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FDA Cybersecurity Regulations Take Effect in Fall 2023

New FDA requirements go into effect October 1, 2023 for all new premarket submissions of medical devices. Let’s break down what they are and how software companies can meet them.

Cybersecurity Requirements

These changes were passed into law on December 29, 2022 in the 2023 “Omnibus” budget. Section 3305 of the Omnibus added a section called “Ensuring Cybersecurity of Medical Devices” to the FDA’s charter. Here’s a preview of the requirements:

(2) design, develop, and maintain processes and procedures to provide a reasonable assurance that the device and related systems are cybersecure, and make available postmarket updates and patches to the device and related systems to address—
(A) on a reasonably justified regular cycle, known unacceptable vulnerabilities; and
(B) as soon as possible out of cycle, critical vulnerabilities that could cause uncontrolled risks;
(3) provide to the Secretary a software bill of materials, including commercial, open-source, and off-the-shelf software components;
Read all Regulations and Legal Requirements

Regulated Software as a Medical Device (SaMD)

Keeping software secure is universally important — but new challenges in the Software as a Medical Device (SaMD) category require new procedures to meet these requirements.

Software stacks, especially ones with embedded AI/ML, are complex codebases with many dependencies. SaaS products are deployed frequently, requiring full automation for meeting the cybersecurity requirements.

To generate the required artifacts, here’s a list of capabilities that may be new to your engineering organization:

  1. Choose the correct scope (see below)
  2. Produce a software bill of materials (SBOM) for each software component, on each release
  3. Enrich that SBOM with the latest vulnerability, on each release
  4. Provide context to engineers in order to fix issues without hassle
  5. Track SLAs for fixing each vulnerability from when it was first seen to last seen
  6. Tools for tracking fixes across teams and understanding dependency relationships
  7. Continually aggregating your SBOM and vulnerability results into one document for regulators
  8. Provide a mechanism for your customers to access your aggregated supply chain data

Our guide for running a successful vulnerability management program is a good reference for how organizations do this at scale. The key is context — give your engineers the tools to understand risk right in their pull request. Give your security team the context of live inventory and filter the list of risks to prevent useless investigation.

Scoping your Vulnerability Program

Understanding where to draw the lines for the components or microservices of your medical device is essential to communicate the correct level of information to regulators. Here’s a quick break down of what is included and not included in the SaMD category:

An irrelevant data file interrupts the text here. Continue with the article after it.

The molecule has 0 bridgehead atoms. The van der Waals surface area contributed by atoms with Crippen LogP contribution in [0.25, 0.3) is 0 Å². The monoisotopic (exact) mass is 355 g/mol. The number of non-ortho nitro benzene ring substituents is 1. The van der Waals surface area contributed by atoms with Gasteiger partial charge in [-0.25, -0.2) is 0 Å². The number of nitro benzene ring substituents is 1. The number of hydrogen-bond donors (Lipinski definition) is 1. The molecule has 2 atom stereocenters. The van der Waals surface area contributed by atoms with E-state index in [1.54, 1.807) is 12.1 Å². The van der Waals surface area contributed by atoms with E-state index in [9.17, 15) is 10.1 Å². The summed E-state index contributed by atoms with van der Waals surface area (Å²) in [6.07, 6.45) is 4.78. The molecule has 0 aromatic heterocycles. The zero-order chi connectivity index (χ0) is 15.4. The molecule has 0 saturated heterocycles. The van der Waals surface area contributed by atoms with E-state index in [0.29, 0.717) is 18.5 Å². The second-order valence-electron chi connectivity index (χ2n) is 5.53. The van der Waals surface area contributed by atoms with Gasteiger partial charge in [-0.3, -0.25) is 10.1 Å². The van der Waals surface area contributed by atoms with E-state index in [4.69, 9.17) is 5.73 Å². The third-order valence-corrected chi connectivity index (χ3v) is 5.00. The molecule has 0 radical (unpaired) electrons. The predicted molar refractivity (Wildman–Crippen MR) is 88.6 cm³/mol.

• software for processing data, predicting risk or producing recommendations for diagnosis
  • treatment planning software for radiology
  • smartphone applications that use sensors to diagnose a medical condition

Not Included:

  • firmware or microcode driving pumps, motors, etc. in a medical device
  • software for communicating data from a medical device, eg. encryption components or a VPN
  • software for clinical communication like scheduling visits, video calling, or patient registration
  • a database or query layer providing input to a medical device

Read more about categorization of SaMD from the IMDRF.

Using EdgeBit for Scoping

EdgeBit maps your software components to a stream of SBOMs produced during your build process. The best scope strategy is to build your SBOM from a deployable artifact like a container, which won’t include any development tools.

You’ll want to understand the vulnerabilities in all of your components, but choose SLAs and suppression policies for the FDA-scoped differently than the rest to prioritize staying on top of those issues first.

Identifying which parts of your software dependencies are active vs dormant is another excellent scoping mechanism.

EdgeBit automatically identifies and suppresses vulnerabilities tied to dormant dependencies. Frequently an open source project may include libraries, plugins or other dependencies that you don’t use based on your application.

EdgeBit helps you descope the dormant bits while maintaining compatibility with upstream sources for easy updates.

Connect with an EdgeBit Engineer

This is a complex space and every software stack is different. EdgeBit engineers are available to hear how you’re thinking about the new requirements and how these new practices can fit into your existing engineering culture and toolset.

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